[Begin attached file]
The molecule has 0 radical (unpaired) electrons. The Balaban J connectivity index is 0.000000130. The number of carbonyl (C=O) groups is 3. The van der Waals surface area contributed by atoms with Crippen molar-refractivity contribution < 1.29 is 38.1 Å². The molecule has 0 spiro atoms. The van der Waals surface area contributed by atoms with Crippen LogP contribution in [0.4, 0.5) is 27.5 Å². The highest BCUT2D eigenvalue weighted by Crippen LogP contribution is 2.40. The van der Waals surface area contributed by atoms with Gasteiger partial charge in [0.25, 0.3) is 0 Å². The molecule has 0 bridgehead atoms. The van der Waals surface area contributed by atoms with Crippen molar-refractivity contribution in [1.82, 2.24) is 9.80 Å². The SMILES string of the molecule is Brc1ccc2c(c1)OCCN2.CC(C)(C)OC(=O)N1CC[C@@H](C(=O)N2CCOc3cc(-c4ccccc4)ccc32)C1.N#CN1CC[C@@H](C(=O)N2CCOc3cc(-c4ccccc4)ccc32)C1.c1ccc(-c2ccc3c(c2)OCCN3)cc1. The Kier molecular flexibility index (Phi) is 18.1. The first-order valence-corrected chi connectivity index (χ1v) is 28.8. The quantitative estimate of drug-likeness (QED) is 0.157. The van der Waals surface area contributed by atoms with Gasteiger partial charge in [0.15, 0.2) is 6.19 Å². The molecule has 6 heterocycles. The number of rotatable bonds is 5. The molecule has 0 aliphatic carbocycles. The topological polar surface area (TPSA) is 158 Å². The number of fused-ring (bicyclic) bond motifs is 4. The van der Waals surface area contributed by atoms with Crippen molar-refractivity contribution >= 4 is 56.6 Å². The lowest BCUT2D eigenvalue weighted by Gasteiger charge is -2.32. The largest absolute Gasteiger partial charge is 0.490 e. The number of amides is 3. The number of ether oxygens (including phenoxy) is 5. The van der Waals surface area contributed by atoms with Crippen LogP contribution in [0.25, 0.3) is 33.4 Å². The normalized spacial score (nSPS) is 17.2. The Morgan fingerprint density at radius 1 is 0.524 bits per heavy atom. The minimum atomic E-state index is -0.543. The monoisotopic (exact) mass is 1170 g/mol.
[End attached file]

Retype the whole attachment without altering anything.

The molecule has 0 radical (unpaired) electrons. The Balaban J connectivity index is 0.000000130. The number of carbonyl (C=O) groups is 3. The van der Waals surface area contributed by atoms with Crippen molar-refractivity contribution < 1.29 is 38.1 Å². The molecule has 0 spiro atoms. The van der Waals surface area contributed by atoms with Crippen LogP contribution in [0.4, 0.5) is 27.5 Å². The highest BCUT2D eigenvalue weighted by Crippen LogP contribution is 2.40. The van der Waals surface area contributed by atoms with Gasteiger partial charge in [0.25, 0.3) is 0 Å². The molecule has 0 bridgehead atoms. The van der Waals surface area contributed by atoms with Crippen molar-refractivity contribution in [1.82, 2.24) is 9.80 Å². The SMILES string of the molecule is Brc1ccc2c(c1)OCCN2.CC(C)(C)OC(=O)N1CC[C@@H](C(=O)N2CCOc3cc(-c4ccccc4)ccc32)C1.N#CN1CC[C@@H](C(=O)N2CCOc3cc(-c4ccccc4)ccc32)C1.c1ccc(-c2ccc3c(c2)OCCN3)cc1. The Kier molecular flexibility index (Phi) is 18.1. The first-order valence-corrected chi connectivity index (χ1v) is 28.8. The quantitative estimate of drug-likeness (QED) is 0.157. The van der Waals surface area contributed by atoms with Gasteiger partial charge in [0.15, 0.2) is 6.19 Å². The molecule has 6 heterocycles. The number of rotatable bonds is 5. The molecule has 0 aliphatic carbocycles. The topological polar surface area (TPSA) is 158 Å². The number of fused-ring (bicyclic) bond motifs is 4. The van der Waals surface area contributed by atoms with Crippen molar-refractivity contribution >= 4 is 56.6 Å². The lowest BCUT2D eigenvalue weighted by Gasteiger charge is -2.32. The largest absolute Gasteiger partial charge is 0.490 e. The number of amides is 3. The number of ether oxygens (including phenoxy) is 5. The van der Waals surface area contributed by atoms with Crippen LogP contribution in [0.25, 0.3) is 33.4 Å². The normalized spacial score (nSPS) is 17.2. The Morgan fingerprint density at radius 1 is 0.524 bits per heavy atom. The minimum atomic E-state index is -0.543. The monoisotopic (exact) mass is 1170 g/mol.